Enriched uranium affects cognitive behaviour and the sleep cycle to a greater extent than depleted uranium sources
Uranium has numerous effects at cognitive level. Our experimental studies in the rat have shown a reduction of 10 to 20% in short-term memory following chronic contamination with 4% enriched uranium (EU) for 1.5 and 9 months (2 mg/kg/day via drinking water) (Houpert et al., 2005; Houpert et al., 2007) as shown in Figure 1. Conversely, the same contamination protocol carried out with depleted uranium (DU) was devoid of significant effect (Houpert et al., 2005). Other studies have shown that the learning processes of the location of an immersed platform (Morris water test) seem reduced following chronic ingestion of DU but at concentrations higher than those used in our experiments (10, 20 or 40 mg/kg/day, 3 months and 80 mg/kg, 4 weeks) (Albina et al., 2005).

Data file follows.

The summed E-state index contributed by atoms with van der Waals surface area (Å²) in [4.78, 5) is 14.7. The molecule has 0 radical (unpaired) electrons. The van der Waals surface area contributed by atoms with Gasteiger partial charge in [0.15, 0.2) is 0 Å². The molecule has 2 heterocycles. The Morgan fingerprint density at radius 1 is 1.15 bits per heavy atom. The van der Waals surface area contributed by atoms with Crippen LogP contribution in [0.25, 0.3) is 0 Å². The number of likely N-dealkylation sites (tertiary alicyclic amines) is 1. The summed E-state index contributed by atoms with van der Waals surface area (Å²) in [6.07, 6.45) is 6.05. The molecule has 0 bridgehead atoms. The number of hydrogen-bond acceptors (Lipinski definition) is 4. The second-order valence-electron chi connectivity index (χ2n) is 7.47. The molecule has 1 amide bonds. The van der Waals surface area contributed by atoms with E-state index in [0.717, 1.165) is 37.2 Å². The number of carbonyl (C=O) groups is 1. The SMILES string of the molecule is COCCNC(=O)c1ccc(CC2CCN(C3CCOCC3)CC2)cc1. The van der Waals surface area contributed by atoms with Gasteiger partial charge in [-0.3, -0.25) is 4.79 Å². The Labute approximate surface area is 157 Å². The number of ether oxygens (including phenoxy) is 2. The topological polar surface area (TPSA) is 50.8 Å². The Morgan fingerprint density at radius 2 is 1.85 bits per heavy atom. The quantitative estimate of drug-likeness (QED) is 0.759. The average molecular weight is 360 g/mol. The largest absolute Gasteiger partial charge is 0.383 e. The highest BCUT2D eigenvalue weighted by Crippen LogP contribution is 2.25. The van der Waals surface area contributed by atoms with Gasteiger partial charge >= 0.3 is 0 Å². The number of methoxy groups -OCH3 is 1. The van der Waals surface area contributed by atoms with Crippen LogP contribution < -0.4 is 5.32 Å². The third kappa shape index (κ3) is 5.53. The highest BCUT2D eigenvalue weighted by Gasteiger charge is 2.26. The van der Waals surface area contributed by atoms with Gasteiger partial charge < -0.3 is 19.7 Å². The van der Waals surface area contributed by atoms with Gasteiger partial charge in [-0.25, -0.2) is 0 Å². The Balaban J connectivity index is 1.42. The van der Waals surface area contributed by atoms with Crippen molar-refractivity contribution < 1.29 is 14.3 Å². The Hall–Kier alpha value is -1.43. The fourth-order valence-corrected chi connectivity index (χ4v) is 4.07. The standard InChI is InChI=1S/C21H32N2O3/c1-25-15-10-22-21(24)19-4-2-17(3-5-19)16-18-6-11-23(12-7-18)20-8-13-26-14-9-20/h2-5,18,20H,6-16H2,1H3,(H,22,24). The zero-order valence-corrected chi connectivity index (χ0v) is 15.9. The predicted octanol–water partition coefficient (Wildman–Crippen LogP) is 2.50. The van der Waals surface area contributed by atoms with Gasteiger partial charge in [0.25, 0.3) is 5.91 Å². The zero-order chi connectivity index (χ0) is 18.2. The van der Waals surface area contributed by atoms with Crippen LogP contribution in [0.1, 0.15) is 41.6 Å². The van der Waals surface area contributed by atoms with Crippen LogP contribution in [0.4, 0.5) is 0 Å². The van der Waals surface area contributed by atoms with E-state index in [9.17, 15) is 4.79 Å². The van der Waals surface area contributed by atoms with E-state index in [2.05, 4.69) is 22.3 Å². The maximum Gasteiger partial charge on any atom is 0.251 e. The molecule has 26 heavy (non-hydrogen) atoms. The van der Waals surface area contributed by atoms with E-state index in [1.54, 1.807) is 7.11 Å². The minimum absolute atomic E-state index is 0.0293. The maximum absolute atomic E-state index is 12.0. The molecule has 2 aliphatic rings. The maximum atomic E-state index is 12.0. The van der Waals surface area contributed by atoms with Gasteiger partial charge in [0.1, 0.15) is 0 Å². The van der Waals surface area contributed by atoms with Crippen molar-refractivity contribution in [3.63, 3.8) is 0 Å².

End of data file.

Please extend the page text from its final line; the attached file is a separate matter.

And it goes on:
We have also shown a disorder in the wake-sleep cycle following the ingestion of EU (2 mg/kg/day via drinking water). However, this was not observed with DU. In fact, an increase in the quantity of paradoxal sleep following sub-chronic contamination of 1 and 2 months’ duration were observed (+47% and +66%, respectively). This increase disappeared when contamination was extended to 3 months (Lestaevel et al., 2005). This result suggests an adaptive response. Moreover, the anxiety of rats is increased after 1.5 months’ contamination with EU whereas contamination with DU has no effect (Houpert et al., 2005). Together, these results highlight the importance of the radiological toxicity of uranium.